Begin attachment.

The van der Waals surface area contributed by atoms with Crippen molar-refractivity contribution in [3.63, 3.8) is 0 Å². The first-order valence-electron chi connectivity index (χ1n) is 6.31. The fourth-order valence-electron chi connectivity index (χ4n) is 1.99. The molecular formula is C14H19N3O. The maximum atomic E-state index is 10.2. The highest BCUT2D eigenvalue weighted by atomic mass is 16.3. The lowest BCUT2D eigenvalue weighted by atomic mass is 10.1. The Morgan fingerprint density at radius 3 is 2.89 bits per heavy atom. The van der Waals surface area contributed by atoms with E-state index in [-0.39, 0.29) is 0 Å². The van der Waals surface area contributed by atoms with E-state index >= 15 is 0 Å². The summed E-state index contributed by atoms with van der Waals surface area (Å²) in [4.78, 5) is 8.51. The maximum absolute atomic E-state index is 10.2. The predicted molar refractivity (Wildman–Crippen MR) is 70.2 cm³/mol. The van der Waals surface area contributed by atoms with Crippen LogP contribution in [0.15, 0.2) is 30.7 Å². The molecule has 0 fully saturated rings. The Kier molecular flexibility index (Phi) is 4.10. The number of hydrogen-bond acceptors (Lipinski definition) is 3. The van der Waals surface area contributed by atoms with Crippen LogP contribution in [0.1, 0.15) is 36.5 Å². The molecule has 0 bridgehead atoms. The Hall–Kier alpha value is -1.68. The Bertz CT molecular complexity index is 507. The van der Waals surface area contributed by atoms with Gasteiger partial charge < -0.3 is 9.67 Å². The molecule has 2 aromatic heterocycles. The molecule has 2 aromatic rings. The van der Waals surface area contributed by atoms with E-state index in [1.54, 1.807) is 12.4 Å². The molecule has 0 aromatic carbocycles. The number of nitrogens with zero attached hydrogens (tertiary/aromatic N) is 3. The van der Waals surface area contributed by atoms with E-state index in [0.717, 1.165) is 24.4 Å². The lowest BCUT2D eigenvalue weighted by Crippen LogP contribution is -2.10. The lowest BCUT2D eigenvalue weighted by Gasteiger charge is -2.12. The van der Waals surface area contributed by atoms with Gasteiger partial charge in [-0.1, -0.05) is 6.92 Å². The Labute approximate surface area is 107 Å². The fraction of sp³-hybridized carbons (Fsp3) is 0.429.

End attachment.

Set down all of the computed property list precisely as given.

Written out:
The van der Waals surface area contributed by atoms with Crippen molar-refractivity contribution in [3.63, 3.8) is 0 Å². The first-order valence-electron chi connectivity index (χ1n) is 6.31. The fourth-order valence-electron chi connectivity index (χ4n) is 1.99. The molecular formula is C14H19N3O. The maximum atomic E-state index is 10.2. The highest BCUT2D eigenvalue weighted by atomic mass is 16.3. The lowest BCUT2D eigenvalue weighted by atomic mass is 10.1. The Morgan fingerprint density at radius 3 is 2.89 bits per heavy atom. The van der Waals surface area contributed by atoms with E-state index in [-0.39, 0.29) is 0 Å². The van der Waals surface area contributed by atoms with E-state index >= 15 is 0 Å². The summed E-state index contributed by atoms with van der Waals surface area (Å²) in [4.78, 5) is 8.51. The maximum absolute atomic E-state index is 10.2. The predicted molar refractivity (Wildman–Crippen MR) is 70.2 cm³/mol. The van der Waals surface area contributed by atoms with Crippen LogP contribution in [0.15, 0.2) is 30.7 Å². The molecule has 0 fully saturated rings. The Kier molecular flexibility index (Phi) is 4.10. The number of hydrogen-bond acceptors (Lipinski definition) is 3. The van der Waals surface area contributed by atoms with Crippen LogP contribution in [0.1, 0.15) is 36.5 Å². The molecule has 0 bridgehead atoms. The Hall–Kier alpha value is -1.68. The Bertz CT molecular complexity index is 507. The van der Waals surface area contributed by atoms with Gasteiger partial charge < -0.3 is 9.67 Å². The molecule has 2 aromatic heterocycles. The molecule has 2 aromatic rings. The van der Waals surface area contributed by atoms with E-state index in [1.54, 1.807) is 12.4 Å². The molecule has 0 aromatic carbocycles. The number of nitrogens with zero attached hydrogens (tertiary/aromatic N) is 3. The van der Waals surface area contributed by atoms with E-state index in [0.717, 1.165) is 24.4 Å². The lowest BCUT2D eigenvalue weighted by Crippen LogP contribution is -2.10. The lowest BCUT2D eigenvalue weighted by Gasteiger charge is -2.12. The van der Waals surface area contributed by atoms with Gasteiger partial charge in [-0.1, -0.05) is 6.92 Å². The Labute approximate surface area is 107 Å². The fraction of sp³-hybridized carbons (Fsp3) is 0.429.